The joint mortgage trap: Owning a home with someone else can be a problem if one wants to move and the other has flown. Ian Hunter reports

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The Independent Online
LIZ RICHARDSON feels trapped. It is a problem shared by thousands of joint property owners who want to sell but cannot obtain the agreement of the other party.

Ms Richardson, a nurse, bought her flat in Streatham, south London, with a friend in July 1988. They took out a 100 per cent mortgage with the Nationwide Building Society for the pounds 62,950 purchase price.

'Shaun never lived in the flat, we bought it as an investment,' Ms Richardson said. 'The understanding was that we would keep it for a couple of years and then sell it. A friend moved in and the rent was offset against Shaun's contribution to the mortgage repayments. Shaun agreed to pay the excess.

'Gradually he stopped paying, or the cheques he gave me bounced. Eventually I tried to contact him. I found out that he had broken up with his girlfriend and no longer worked for the same employer.'

Her efforts to contact him have failed. She said: 'I continued to pay his share of the mortgage because I was frightened the flat would be repossessed.'

She now wants to sell the flat, but legally needs Shaun's consent before a sale can go ahead. If Shaun cannot be traced, according to Denzil Lush, a consultant and solicitor with Anstey Sargent & Probert, an Exeter law firm, Ms Richardson should apply to the court to approve a sale under section 30 of the Law of Property Act 1925. It states that if one owner refuses to agree to a sale 'any person interested may apply to the court for a vesting order or other order for giving effect to the proposed transaction'.

Mr Lush advises co-owners in disputes to avoid going to court if possible: 'Litigation is often time-consuming and expensive.' A legally binding agreement made before two or more people buy a property together can obviate legal action. It should set out the circumstances in which one co-owner has the right to sell and what happens if a party dies or becomes unemployed. It should also cover buy-outs, making clear who has priority.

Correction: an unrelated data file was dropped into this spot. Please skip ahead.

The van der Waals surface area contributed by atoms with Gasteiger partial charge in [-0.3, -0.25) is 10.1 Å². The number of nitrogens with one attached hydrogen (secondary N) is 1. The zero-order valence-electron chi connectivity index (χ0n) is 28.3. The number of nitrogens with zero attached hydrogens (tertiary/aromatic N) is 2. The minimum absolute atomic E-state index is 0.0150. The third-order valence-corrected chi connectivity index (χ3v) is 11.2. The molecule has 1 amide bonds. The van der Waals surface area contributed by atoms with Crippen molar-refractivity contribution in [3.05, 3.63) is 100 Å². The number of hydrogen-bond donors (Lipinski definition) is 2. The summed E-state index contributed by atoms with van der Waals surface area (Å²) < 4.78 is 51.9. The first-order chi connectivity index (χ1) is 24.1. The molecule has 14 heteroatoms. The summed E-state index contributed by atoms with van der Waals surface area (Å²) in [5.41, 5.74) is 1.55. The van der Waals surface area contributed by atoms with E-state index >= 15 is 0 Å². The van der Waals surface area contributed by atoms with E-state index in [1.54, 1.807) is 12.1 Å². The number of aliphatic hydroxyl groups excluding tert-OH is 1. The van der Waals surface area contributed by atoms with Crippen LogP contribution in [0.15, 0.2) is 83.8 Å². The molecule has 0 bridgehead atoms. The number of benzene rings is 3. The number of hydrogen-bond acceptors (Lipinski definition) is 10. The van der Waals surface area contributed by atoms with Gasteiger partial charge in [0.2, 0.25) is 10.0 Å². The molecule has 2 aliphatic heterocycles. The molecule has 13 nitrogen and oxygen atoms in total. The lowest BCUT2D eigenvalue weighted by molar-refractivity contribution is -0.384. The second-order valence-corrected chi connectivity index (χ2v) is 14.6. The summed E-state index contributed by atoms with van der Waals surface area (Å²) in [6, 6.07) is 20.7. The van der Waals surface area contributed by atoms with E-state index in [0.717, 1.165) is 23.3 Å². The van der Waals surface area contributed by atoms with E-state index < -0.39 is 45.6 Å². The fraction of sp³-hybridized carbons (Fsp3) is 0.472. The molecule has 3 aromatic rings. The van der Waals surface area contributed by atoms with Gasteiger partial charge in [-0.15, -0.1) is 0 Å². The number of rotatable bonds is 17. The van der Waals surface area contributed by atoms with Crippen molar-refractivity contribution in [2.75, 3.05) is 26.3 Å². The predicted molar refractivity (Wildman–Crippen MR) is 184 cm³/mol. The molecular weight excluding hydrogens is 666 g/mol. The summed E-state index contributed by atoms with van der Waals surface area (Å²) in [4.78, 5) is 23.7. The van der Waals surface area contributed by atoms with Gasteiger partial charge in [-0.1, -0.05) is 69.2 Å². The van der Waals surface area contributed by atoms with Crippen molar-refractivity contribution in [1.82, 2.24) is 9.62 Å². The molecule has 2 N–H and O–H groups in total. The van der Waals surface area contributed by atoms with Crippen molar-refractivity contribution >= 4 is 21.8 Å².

Valuing each owner's share is often the greatest problem. Mr Lush advises that the agreement gives each party floating rather than fixed shares as each owner's contribution to the property can be taken into account until the time of the sale.

Andrew Scott, a partner with Lane Fox, a London firm of surveyors, said: 'The relationship between the two parties will very much determine the extent to which costly professional advice should be taken. Unless the relationship is close and amicable, I would consider it imprudent to transfer an interest without property valuation advice, a structural survey and, in the case of leasehold property, landlord's consent.'

If the relationship is amicable and the property in good repair, Mr Scott thinks an informal verbal opinion from four estate agents should be sufficient. 'Estate agents will normally give advice without charge. The best approach is to tell the agent the situation in order that the figure you are given represents his view of the actual selling price, as opposed to the asking price, which could be perhaps 10 per cent higher.'

If the co-owners' relationship has deteriorated, each party should appoint his or her own valuer. This route is more formal and also more expensive. Whatever the route, the buying party should ensure a full structural survey is carried out before the sale is completed. 'Any property may have developed serious structural defects. This could leave the buyer with a substantial financial burden, which should be taken into account when agreeing a purchase price,' Mr Scott said.

Denzil Lush is author of 'Co-habitation and Co-ownership Precedents', which is to be published next month.

(Photograph omitted)

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